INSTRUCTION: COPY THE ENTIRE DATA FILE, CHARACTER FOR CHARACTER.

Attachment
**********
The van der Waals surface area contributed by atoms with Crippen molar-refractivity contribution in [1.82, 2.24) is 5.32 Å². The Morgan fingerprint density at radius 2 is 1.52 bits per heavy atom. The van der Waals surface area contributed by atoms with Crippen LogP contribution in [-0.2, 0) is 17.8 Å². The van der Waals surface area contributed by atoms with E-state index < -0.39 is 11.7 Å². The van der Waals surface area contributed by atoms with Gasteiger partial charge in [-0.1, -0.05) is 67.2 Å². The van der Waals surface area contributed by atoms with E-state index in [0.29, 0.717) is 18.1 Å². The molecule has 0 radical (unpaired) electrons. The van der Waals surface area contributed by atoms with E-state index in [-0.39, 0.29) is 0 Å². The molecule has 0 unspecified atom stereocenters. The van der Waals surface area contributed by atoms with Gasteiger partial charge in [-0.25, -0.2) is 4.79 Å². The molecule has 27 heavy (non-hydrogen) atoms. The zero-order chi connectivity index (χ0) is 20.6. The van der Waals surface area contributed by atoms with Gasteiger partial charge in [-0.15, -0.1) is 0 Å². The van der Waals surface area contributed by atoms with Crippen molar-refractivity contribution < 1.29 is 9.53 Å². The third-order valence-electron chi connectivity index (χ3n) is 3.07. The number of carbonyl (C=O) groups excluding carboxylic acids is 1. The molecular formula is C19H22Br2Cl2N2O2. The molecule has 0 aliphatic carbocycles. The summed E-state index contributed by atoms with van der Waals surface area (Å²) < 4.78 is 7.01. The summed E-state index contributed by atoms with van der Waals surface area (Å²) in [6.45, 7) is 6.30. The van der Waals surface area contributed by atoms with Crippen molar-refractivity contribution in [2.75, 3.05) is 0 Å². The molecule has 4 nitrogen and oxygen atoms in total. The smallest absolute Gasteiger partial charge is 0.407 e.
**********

The van der Waals surface area contributed by atoms with Crippen molar-refractivity contribution in [1.82, 2.24) is 5.32 Å². The Morgan fingerprint density at radius 2 is 1.52 bits per heavy atom. The van der Waals surface area contributed by atoms with Crippen LogP contribution in [-0.2, 0) is 17.8 Å². The van der Waals surface area contributed by atoms with E-state index < -0.39 is 11.7 Å². The van der Waals surface area contributed by atoms with Gasteiger partial charge in [-0.1, -0.05) is 67.2 Å². The van der Waals surface area contributed by atoms with E-state index in [0.29, 0.717) is 18.1 Å². The molecule has 0 radical (unpaired) electrons. The van der Waals surface area contributed by atoms with E-state index in [-0.39, 0.29) is 0 Å². The molecule has 0 unspecified atom stereocenters. The van der Waals surface area contributed by atoms with Gasteiger partial charge in [-0.25, -0.2) is 4.79 Å². The molecule has 27 heavy (non-hydrogen) atoms. The zero-order chi connectivity index (χ0) is 20.6. The van der Waals surface area contributed by atoms with Gasteiger partial charge in [-0.15, -0.1) is 0 Å². The van der Waals surface area contributed by atoms with Crippen molar-refractivity contribution < 1.29 is 9.53 Å². The third-order valence-electron chi connectivity index (χ3n) is 3.07. The number of carbonyl (C=O) groups excluding carboxylic acids is 1. The molecular formula is C19H22Br2Cl2N2O2. The molecule has 0 aliphatic carbocycles. The summed E-state index contributed by atoms with van der Waals surface area (Å²) < 4.78 is 7.01. The summed E-state index contributed by atoms with van der Waals surface area (Å²) in [6.45, 7) is 6.30. The van der Waals surface area contributed by atoms with Crippen molar-refractivity contribution in [2.75, 3.05) is 0 Å². The molecule has 4 nitrogen and oxygen atoms in total. The smallest absolute Gasteiger partial charge is 0.407 e.